About A Son by David Whitehouse recounts the aftermath of the murder of 20-year-old Morgan Hehir who was stabbed to death while he was on a night out in Nuneaton in Warwickshire on 31 October 2015. It’s a true crime book, but not written in the way that you might typically expect from the genre. Whitehouse has turned the Hehir family’s story into a really affecting piece of creative non-fiction. It is told in the second person from the perspective of Morgan’s father, Colin, based on his diaries and memories of the period following Morgan’s death. As well as processing grief and sitting through the trial of Morgan’s killers, the book also deals with the frustrating bureaucracy of the criminal justice system, and Colin’s attempts to persuade Apple to unlock Morgan’s phone so he could access his photos and music. ‘About A Son’ is a really exceptional portrait of an extraordinary event happening to the most ordinary of families, and it is very likely to appear on my Books of the Year list. Continue reading
I don’t usually read many books about music in such a short space of time, but I have read some good non-fiction titles on the subject so far this year, which largely conclude that working in the music industry is not very good for your health.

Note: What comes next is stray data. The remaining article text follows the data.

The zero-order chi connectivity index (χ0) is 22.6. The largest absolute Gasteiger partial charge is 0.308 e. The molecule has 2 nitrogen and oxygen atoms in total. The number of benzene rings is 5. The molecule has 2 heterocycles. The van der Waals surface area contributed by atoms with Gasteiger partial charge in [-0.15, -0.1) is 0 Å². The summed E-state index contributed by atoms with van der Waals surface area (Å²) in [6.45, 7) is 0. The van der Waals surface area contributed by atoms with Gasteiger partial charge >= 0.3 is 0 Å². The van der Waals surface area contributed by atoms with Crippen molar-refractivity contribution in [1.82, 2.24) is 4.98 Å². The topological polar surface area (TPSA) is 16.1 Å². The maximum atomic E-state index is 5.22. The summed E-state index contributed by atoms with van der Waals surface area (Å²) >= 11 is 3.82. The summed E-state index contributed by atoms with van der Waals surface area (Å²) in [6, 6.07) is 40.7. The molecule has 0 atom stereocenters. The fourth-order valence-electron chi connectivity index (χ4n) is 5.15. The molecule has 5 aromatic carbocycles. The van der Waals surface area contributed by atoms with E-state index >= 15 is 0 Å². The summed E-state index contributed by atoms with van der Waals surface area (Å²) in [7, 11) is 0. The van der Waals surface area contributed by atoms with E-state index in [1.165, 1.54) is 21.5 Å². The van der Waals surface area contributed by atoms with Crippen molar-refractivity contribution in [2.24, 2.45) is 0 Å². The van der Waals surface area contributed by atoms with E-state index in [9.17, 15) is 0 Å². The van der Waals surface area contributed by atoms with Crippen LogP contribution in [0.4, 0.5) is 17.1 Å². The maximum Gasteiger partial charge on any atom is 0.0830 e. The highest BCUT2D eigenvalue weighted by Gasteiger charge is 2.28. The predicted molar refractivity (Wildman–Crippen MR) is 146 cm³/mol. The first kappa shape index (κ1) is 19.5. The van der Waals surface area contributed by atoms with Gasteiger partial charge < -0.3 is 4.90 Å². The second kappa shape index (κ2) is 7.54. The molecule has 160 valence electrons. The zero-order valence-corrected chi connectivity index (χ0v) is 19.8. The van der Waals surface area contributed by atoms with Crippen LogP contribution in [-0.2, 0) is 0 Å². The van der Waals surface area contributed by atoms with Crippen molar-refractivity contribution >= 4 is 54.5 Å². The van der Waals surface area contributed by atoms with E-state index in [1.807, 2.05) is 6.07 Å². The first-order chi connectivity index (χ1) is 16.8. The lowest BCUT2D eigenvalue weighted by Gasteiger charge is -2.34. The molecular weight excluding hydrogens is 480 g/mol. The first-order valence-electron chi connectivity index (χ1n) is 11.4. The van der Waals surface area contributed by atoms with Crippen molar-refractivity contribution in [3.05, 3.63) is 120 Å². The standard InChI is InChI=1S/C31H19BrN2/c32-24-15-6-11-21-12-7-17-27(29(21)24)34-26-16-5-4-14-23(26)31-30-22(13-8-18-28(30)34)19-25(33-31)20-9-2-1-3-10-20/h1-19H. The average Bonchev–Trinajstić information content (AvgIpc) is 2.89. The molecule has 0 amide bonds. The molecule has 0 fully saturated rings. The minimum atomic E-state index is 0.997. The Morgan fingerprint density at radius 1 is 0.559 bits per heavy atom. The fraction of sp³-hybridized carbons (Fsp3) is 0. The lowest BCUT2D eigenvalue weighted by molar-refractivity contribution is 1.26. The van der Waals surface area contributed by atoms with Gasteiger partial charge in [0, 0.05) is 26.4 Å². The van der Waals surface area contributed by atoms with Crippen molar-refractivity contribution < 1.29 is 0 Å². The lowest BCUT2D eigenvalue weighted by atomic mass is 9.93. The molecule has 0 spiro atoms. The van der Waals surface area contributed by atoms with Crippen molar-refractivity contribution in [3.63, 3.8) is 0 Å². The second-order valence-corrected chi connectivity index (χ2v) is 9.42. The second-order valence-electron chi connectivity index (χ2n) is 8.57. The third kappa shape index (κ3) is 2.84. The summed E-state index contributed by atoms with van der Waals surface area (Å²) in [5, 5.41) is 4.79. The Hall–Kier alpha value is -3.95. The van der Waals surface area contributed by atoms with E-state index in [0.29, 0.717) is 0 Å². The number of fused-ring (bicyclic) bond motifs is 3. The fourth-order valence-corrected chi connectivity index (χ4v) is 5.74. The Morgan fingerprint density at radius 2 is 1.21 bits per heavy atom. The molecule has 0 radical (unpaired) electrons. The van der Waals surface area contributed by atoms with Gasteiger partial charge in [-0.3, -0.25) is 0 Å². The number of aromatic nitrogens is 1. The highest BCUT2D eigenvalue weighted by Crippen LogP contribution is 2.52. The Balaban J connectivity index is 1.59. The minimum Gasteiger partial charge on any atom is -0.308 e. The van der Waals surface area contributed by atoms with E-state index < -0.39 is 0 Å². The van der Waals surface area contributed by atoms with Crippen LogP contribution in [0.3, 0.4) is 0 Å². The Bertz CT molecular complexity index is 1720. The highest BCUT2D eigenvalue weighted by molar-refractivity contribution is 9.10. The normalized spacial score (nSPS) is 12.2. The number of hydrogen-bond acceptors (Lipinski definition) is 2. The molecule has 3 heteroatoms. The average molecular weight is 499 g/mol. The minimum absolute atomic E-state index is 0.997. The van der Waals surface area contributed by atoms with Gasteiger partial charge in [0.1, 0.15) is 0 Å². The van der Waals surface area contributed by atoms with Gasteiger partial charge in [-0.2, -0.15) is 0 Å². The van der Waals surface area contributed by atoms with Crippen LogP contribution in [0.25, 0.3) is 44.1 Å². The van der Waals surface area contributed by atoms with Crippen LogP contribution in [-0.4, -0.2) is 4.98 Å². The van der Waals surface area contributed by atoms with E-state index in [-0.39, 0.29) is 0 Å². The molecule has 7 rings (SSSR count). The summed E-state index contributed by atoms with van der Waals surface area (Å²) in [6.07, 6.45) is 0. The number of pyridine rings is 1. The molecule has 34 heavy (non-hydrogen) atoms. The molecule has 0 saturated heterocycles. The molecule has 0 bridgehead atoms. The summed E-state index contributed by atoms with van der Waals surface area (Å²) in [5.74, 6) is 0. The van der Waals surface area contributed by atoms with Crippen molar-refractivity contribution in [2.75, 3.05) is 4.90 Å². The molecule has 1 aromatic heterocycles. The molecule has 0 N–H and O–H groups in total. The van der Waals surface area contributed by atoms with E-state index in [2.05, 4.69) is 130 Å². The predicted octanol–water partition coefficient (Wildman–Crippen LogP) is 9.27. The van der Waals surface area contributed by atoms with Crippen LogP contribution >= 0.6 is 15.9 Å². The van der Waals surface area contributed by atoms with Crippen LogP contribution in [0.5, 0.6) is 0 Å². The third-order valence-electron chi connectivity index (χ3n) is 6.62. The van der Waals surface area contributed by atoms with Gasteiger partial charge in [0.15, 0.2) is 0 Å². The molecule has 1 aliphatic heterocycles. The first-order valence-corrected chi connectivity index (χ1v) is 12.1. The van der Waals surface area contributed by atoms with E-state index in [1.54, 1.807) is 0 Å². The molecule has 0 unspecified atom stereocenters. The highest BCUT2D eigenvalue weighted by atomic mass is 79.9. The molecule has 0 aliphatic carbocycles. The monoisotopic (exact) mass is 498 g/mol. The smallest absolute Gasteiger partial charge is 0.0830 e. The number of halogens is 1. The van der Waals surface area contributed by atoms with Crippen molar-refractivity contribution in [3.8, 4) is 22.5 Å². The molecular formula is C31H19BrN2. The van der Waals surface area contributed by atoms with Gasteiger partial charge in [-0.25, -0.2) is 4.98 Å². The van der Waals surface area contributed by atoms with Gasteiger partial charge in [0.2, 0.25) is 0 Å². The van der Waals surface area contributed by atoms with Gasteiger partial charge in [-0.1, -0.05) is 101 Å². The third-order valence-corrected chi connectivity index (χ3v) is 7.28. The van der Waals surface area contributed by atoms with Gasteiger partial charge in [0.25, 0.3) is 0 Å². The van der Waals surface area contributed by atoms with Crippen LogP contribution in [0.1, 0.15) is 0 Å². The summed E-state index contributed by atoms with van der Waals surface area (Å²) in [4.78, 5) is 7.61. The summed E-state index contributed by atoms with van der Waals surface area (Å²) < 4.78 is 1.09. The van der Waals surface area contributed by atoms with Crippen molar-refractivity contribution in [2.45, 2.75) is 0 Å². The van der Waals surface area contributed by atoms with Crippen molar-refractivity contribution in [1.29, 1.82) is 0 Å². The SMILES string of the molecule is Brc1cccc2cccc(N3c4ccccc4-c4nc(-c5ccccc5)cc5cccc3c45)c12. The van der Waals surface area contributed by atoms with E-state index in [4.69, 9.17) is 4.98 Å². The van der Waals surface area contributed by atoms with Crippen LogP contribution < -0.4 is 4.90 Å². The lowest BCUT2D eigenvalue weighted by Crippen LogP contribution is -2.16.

A Seat at the Table: Women on the Frontline of Music by Amy Raphael is a collection of 18 interviews with women who work in the music industry. The interviews were conducted in 2018-19 mostly with singers and songwriters across different genres while composer Jessica Curry, producer Catherine Marks and DJ Clara Amfo all reflect on similar issues with sexism and racism within the industry. In some ways, Alison Moyet and Tracey Thorn’s experiences finding fame in the 1970s and 1980s are a world away from those of the musicians who are starting out today who face the pressures of social media, #MeToo and dwindling album sales due to the rise of streaming, yet there are also some frustrating similarities such as not being taken as seriously as their male counterparts. Raphael has clearly put a lot of thought into the range of interviewees in this collection and it would be interesting to compare this alongside her 1995 companion book ‘Never Mind the Bollocks: Women Rewrite Rock’ which includes interviews with the like of Debbie Harry, Courtney Love and Bjork. Continue reading